Anyway, back to the reason I'm writing this post. The verdict would seem to show that holding the state to proving the defendant's mental state beyond a reasonable doubt can result in an acquittal, even if the actions are not really in dispute. And yet, we still have defendants going to trial with the juries almost certainly being instructed erroneously on the appropriate mental state, thereby relieving the government of its burden of proof.
For reasons I have explained at length before, I believe the standard instructions on assault I, assault II, numerous theft charges, and most statutory rape offenses are erroneous: they let the jury convict on what is a lesser mental state than the law requires. If you have one of these cases, let me know, and I will provide you with sample instructions. My e-mail is email@example.com.
Remember that when it comes to erroneous jury instructions. or the denial of correct jury instructions, there is no better standard of review on appeal. All we need are defense attorneys who take these cases to trial to adequately preserve the issues. I want to help you. Let me.
In State v. Ghim, the Oregon Supreme Court held that a defendant may have a privacy interest in “information that a third party collects and maintains for its own use.” Ghim at 436.
However, the issue is highly driven by context. Interestingly, the state – in Ghim – did not argue that as a matter of law, a defendant never had a privacy interest in documents held by third-parties. All sides agreed that whether a privacy interest existed was one that:
- can vary, according to the parties’ arguments, depending on contractual and other restrictions that apply to the third party’s use and dissemination of the information, general societal norms, and the level of generality with which the government analyzes the data. See State v. Howard/Dawson, 342 Or 635, 640-41, 157 P3d 1189 (2007) (relying on the absence of any property interest or subconstitutional right or relationship that restricted a garbage company’s handling of trash once the company collected it in holding that the defendants had no protected privacy interest under Article I, section 9).”
Ghim at 437.
It is worth noting that this is an extraordinary departure from past holdings of the Court of Appeals. When Ghim was before the lower court, the Oregon Court of Appeals held:
- That result is compelled by decisions of the Supreme Court and this court that have consistently held that, under Article I, section 9, an individual has no protected privacy interest in business records held by a third-party service provider—whether a phone carrier, an Internet provider, or a hospital.
State v. Ghim, 267 Or App 435 (2014), aff’d on other grounds, 360 Or 425 (2016).
In light of the stark contrast between the courts’ analyses of the same issue, the Court of Appeals analysis can no longer be considered good law.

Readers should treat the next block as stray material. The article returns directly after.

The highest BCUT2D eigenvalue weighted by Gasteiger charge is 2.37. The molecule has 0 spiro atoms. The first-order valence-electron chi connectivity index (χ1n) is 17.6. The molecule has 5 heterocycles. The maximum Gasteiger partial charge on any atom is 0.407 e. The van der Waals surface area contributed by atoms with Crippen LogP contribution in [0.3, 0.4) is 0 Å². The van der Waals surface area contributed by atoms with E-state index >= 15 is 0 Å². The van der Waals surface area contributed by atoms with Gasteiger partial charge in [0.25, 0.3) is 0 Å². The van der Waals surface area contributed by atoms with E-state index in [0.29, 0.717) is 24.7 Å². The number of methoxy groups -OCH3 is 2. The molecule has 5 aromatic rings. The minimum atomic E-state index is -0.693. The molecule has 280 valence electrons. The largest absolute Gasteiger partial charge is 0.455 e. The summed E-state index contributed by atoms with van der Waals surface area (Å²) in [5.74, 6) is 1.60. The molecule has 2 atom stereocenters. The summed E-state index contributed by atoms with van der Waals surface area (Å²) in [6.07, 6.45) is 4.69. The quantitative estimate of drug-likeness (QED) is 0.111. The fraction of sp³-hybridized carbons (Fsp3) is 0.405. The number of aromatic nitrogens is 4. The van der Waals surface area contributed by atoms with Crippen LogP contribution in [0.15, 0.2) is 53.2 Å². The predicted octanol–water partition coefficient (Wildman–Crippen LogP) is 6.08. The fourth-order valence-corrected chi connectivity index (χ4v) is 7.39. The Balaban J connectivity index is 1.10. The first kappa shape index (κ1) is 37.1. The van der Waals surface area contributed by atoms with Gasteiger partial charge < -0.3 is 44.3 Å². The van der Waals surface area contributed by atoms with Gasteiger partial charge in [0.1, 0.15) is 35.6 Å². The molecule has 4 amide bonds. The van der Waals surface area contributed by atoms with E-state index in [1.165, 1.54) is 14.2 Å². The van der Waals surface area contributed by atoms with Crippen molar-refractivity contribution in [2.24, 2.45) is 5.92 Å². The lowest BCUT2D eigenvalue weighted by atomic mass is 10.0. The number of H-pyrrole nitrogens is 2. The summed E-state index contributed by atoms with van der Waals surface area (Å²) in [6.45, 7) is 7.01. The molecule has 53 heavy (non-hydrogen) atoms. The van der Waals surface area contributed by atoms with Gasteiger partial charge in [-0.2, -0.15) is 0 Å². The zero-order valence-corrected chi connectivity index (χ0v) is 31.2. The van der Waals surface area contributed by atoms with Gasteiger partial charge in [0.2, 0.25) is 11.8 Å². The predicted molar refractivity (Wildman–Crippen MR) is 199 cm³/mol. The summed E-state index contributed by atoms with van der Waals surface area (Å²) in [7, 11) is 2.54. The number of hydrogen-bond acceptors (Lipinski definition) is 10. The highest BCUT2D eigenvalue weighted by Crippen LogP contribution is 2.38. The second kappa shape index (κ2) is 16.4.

Amusing story about a man who fired a warning shot at a knife-wielding clown. The clown ran, and the police went on a manhunt, and they found a clown hiding in the bushes. Case closed? Not exactly.
- “the homeowner didn’t identify this clown as the correct clown,” Myers said. “His guy had a full clown costume and a mask, and the clown he saw was taller.”
Oh, and if that wasn't enough:
With far too much frequency, some judges are hesitant to grant an in camera review of Grand Jury notes. In justifying that decision, there is often a reference made to the historical secrecy of GJ notes, but (1) an in camera review avoids any of the concerns about disclosure because an in camera review, by definition, means the defendant does not see the notes unless they contain Brady material, and (2) we don't usually see such hesitancy regarding, for example, medical records, which have a far greater claim to being privileged.
It is especially strange given that the standard for obtaining an in camera review is not that high.
- Generally, in determining whether to conduct an in camera inspection of such material, the court should engage in a two-step process. The first step is to determine whether the party seeking the review has “produced evidence sufficient to support a reasonable belief that in camera review might yield” relevant unprivileged evidence. Frease v. Glazer, 330 Or 364, 373, 4 P3d 56 (2000).
A reasonable belief that it might yield relevant evidence? You mean, like a statement made during testimony that is inconsistent with a statement made to the police? In such a scenario, the GJ testimony -- often given closer in time to the statement given to the police, and given under oath -- might easily yield impeachment material.
Preserve, and preserve well. This is an issue we will win on eventually, not because the Constitution favors us (though it does), but because it is simply, fundamentally, right that the state shouldn't be allowed to hide behind Grand Jury secrecy to avoid giving over evidence that their witness may have given different evidence at GJ.
I wonder if this argument could have implications for child porn suppression motions, for those situations where the defendant can claim he didn't know how much information he was sharing with the world when he joined a P2P network. People who have dealt with P2P networks claim that anyone going onto a P2P network must know what that entails; I'm not convinced myself that it is as intuitive or obvious as we might think, especially when the "default" setting when you download the software is "share." Might depend on what you see on the interface.
Anyway, the article by the always valuable Orin Kerr is here.